In our last article, we discussed how the Covid-19 lockdowns impact the eating habits of consumers. New lifestyles, regulations, and restrictions are shaping not only the way we eat, but also the way we shop. As a consulting company specializing in the Food and Beverage industry, IBDC prioritizes staying informed about changing consumer behaviors in order to give our clients informed advice.

One of the main changes in the way we get our groceries is the decreased amount of in-person shopping. According to C+R Research, 73% of consumers say that they decreased their physical grocery shopping since the start of the pandemic. There has been a big increase in online shopping – grocery delivery has increased 3.5x, and Amazon delivery sales have increased 2.5x. Many consumers report still going to the grocery store, but getting all of their shopping done in one weekly trip, as opposed to 2-3 trips pre-pandemic. About half of the surveyed consumers also reported trying to shop in the off-hours in order to avoid crowds.

Another big change in shopping habits represents not how we shop, but what we buy. The items at the top of people’s grocery lists have changed over the course of the pandemic. Initially, consumers were panic-buying toilet paper and sanitizing products. Stores were selling out and had trouble with keeping the shelves stocked. Once the initial craze has calmed down, consumers switched to stocking up more on pantry staples, like canned soup, pasta, and rice. In the last few weeks, the consumer demand has changed once again, with people shifting towards buying more comfort foods and meal preparation foods. Frozen food sales have also increased in the most recent weeks.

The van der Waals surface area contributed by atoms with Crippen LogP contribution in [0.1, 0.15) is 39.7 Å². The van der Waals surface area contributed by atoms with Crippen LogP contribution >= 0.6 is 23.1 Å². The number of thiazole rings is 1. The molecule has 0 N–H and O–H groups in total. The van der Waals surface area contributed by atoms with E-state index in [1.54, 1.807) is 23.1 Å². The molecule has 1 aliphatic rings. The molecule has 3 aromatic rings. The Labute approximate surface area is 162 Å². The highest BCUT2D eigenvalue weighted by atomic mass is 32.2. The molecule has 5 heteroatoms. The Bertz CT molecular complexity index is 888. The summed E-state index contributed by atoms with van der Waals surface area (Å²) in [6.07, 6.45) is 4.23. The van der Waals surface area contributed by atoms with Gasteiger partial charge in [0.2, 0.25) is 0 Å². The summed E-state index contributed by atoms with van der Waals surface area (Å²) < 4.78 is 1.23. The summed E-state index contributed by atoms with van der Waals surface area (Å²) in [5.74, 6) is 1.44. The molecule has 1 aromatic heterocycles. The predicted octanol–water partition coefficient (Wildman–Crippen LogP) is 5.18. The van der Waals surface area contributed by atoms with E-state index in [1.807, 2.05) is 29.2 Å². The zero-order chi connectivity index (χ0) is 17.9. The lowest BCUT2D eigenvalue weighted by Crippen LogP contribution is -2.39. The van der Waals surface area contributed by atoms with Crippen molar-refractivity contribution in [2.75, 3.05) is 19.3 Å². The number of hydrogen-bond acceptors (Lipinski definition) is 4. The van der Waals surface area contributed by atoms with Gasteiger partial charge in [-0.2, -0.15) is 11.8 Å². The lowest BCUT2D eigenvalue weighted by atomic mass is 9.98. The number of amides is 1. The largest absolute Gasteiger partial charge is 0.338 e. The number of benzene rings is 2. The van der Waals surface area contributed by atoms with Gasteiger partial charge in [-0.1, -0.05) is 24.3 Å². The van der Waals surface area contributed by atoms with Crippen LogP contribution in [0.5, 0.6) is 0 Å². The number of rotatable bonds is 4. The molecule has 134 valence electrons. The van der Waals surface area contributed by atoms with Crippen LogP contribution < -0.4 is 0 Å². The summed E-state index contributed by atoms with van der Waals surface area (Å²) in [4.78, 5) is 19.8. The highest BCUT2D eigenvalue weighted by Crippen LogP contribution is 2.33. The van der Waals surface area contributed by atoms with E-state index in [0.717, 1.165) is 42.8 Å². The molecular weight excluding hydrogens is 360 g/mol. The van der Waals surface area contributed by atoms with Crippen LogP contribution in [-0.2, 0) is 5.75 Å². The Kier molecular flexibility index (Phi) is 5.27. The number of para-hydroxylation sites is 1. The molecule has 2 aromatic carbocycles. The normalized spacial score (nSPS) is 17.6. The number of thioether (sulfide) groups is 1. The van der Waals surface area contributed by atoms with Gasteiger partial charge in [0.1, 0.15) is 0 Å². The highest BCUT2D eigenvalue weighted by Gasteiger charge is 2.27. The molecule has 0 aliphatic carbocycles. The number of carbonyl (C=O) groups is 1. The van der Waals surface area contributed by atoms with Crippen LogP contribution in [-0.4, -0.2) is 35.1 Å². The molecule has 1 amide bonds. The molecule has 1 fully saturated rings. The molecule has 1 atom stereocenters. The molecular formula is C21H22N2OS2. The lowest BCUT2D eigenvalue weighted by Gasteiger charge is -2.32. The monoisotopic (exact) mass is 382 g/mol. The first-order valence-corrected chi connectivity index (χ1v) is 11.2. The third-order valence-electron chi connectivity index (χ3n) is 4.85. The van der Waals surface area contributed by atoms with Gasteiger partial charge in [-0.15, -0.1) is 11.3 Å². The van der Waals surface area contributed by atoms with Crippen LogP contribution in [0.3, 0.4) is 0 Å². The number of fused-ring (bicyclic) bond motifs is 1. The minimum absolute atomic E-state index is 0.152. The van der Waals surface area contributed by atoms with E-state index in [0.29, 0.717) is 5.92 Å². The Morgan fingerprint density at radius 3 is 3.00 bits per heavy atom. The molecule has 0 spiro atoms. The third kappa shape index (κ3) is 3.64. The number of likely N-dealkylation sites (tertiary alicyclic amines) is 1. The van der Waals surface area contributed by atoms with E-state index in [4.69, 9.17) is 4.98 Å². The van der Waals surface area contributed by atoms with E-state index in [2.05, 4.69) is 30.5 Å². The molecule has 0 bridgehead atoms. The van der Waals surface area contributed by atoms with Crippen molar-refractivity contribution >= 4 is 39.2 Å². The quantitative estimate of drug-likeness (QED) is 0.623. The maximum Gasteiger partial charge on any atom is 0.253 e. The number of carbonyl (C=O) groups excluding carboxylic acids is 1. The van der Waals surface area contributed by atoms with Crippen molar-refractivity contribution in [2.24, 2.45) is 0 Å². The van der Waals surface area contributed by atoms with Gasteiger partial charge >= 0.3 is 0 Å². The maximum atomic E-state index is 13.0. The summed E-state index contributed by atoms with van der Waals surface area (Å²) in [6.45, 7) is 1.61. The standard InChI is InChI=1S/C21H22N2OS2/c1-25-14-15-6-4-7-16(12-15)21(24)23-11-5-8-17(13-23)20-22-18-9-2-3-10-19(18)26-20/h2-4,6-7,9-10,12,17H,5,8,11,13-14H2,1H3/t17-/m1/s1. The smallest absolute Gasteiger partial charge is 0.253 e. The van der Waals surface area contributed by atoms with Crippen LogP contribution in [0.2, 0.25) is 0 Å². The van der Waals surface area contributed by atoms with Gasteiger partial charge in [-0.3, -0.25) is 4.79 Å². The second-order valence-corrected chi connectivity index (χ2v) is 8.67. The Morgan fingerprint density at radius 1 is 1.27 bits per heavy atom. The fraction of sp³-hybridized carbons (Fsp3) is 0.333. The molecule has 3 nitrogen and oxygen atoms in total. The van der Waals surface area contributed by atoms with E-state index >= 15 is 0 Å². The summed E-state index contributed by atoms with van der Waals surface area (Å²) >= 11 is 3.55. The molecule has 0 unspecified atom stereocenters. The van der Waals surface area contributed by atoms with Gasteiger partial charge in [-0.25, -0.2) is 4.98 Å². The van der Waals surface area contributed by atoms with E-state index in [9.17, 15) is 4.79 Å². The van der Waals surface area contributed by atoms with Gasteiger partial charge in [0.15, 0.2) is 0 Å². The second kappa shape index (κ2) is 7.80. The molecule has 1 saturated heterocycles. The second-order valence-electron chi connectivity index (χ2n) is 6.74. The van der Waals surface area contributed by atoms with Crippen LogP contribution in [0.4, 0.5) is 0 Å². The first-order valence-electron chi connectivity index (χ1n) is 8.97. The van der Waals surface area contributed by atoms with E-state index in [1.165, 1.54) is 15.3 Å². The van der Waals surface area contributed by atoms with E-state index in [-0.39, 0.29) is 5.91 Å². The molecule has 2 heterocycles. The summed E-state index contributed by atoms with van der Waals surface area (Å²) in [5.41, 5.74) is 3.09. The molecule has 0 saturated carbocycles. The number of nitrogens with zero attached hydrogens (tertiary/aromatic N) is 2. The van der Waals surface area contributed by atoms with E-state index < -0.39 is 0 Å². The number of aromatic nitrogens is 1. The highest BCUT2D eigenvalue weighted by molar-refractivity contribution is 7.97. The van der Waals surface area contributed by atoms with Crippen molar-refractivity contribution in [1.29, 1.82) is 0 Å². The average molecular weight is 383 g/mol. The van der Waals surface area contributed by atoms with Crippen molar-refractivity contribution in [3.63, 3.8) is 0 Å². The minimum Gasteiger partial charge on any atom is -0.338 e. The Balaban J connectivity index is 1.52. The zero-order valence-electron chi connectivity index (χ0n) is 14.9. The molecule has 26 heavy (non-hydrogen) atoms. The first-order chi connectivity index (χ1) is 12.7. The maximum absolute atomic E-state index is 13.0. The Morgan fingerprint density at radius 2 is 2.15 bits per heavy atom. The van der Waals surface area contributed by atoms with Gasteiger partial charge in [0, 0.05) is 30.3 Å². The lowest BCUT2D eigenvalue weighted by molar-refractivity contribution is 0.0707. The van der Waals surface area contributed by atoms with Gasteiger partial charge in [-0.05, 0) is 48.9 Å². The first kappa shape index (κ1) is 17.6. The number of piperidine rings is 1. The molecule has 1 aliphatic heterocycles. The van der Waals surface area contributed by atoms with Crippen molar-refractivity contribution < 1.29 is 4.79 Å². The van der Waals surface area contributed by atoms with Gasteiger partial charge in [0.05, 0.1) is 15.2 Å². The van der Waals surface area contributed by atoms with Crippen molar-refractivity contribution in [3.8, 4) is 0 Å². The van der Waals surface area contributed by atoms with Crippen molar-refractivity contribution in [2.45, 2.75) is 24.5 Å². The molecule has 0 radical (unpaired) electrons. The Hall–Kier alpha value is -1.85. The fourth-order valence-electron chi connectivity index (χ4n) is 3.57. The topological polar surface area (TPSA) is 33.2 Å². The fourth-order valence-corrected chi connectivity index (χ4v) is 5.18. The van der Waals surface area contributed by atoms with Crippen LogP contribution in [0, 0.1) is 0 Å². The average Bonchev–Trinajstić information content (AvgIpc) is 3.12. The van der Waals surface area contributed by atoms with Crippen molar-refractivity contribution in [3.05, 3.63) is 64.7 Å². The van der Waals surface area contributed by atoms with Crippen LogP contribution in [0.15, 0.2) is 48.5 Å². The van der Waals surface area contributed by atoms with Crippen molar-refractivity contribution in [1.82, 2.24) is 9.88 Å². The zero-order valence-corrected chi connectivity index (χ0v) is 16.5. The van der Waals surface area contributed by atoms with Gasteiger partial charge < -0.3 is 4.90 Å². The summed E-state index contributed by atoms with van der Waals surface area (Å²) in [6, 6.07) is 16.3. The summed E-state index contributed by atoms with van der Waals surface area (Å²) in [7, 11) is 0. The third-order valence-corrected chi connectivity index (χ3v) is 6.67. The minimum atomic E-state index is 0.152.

Finally, there has also been an increased consumer interest in specialty and gourmet foods. Many consumers have turned towards more health conscious buys, like foods containing immunity-boosting ingredients, or plant-based foods. Plant-based meats first saw a huge increase in sales during the panic-buying stage of the pandemic. Many people had trouble finding regular meat and chose plant-based options. However, the rise in sales of plant-based foods has stably continued in the months following panic-buying, which suggests that the industry has staying power in the food market.